Every September since it debuted the Apple Watch Series 1 and 2 in 2016, Apple has announced a new model of its signature smartwatch. And, just like clockwork, it returned this month with the latest version: the Apple Watch 6. So what’s new, what’s stayed the same and, most importantly, should you buy one? Here’s everything you need to know…
When will the Apple Watch 6 be released?
The official released date for the Apple Watch 6 is 18 September although pre-orders are now open if you’re set on being one of the first to get your hands on it.
How much will the Apple Watch 6 cost?
As with all Apple Watches there are various models at different price points. The basic GPS-only version costs £379 for the 40mm model and £409 for the 44mm. If you want the cellular/LTE-version it’s going to set you back £470 for the 40mm and £509 for the 44mm.
Does it look any different?
In a word, no. The Apple Watch 6 looks virtually the same as the Series 5 save for new red and blue aluminium case options. That said, there are few smartwatches on the market that rival the Apple Watch for svelte design. There’s also a new Solo Loop – a seamless stretchable band that has no buckle and comes in two materials (woven recycled polyester and silicone rubber) and nine sizes. The former titanium, stainless steel and recycled aluminium cases are still available, as are the range of straps seen on the Series 5.
So what is new?
Here comes the techie part. Regarded by many as an incremental improvement rather than a big step up, the main selling point of the Apple Watch 6 is its new S6 chipset. More powerful than those in prior models, it should allow for a longer battery life (although early reviews suggest it still stands at around 18 hours) and, according to Apple, powers an always-on display that is twice as bright as that seen on the Series 5.
As the Apple Watch moves further into the health market, there are also a few new features which may interest fitness fans. The biggest addition is the integration of blood oxygen sensors that offer users data on their blood oxygen concentration via on-demand readings and regular background checks. Knowing this may not be of great use to you unless you happen to be an elite athlete or suffer from silent hypoxia or sleep apnea, of which low blood oxygen is a symptom, but it’s an interesting feature nonetheless.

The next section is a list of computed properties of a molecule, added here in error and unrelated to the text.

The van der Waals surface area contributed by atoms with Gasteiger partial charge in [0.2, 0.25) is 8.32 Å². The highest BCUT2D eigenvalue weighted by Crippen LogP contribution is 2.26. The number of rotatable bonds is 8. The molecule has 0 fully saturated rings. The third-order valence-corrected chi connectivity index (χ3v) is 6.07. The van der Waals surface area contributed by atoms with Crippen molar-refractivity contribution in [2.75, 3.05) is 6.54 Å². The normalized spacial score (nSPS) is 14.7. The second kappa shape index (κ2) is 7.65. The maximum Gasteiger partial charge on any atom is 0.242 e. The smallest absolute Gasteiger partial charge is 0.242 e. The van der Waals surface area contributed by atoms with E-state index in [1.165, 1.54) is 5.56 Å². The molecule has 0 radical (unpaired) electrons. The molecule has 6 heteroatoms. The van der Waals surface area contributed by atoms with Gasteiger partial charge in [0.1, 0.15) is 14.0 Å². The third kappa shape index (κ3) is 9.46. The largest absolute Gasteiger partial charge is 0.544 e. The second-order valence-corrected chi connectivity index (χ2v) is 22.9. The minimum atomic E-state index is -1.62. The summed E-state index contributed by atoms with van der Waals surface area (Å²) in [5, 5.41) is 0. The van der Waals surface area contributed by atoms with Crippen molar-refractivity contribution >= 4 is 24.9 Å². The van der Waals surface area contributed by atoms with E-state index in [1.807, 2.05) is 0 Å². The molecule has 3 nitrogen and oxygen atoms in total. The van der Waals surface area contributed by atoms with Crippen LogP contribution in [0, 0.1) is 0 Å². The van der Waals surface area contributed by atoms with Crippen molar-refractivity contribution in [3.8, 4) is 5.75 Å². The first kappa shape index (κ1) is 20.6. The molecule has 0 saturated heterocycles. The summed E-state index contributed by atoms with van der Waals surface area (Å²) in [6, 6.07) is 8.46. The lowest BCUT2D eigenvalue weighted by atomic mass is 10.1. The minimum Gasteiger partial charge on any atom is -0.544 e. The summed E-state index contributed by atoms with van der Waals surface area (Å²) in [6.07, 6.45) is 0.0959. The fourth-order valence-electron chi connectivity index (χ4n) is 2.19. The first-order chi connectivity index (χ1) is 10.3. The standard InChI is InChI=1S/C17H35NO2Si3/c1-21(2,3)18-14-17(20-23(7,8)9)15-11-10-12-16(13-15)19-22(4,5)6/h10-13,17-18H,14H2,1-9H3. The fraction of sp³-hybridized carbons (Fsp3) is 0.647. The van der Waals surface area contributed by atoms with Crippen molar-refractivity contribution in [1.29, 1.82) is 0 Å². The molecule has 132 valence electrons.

There’s also a new always-on altimeter to track elevation changes to the nearest foot in real time. It works both inside and outdoors and for a huge variety of sports including running, hiking and skiing. Again, unless you’re training for an off-road marathon, this may not be vital information but it will make you feel good after a long hilly hike.
Should you buy an Apple Watch 6?
Before you rush out to get your pre-order in, download the new WatchOS 7 first. It boasts a host of new features, including an ECG monitor, sleep tracking app and new watch faces that can be used on earlier Apple Watch models as well as the Series 6. Apple’s new subscription-based Fitness+ service will also be open to all Apple Watch users and you may just find that sates your appetite for new tech until the Apple Watch gets its next big update.
However as Apple no longer sells the Series 5, which is the only other model to support the undeniably useful always-on mode, if you’re looking to buy your first Apple Watch or are currently sporting a Series 4 or earlier, it may well be worth investing. As with previous models, the Series 6 is also available in Apple Watch Nike (exclusive watch faces and extra complications courtesy of the Nike Run Club app) and Apple Watch Hermès (exclusive faces and a choice of luxurious leather straps in a variety of colours) versions so, if the basic hasn’t won you over, these might be the perfect alternatives.
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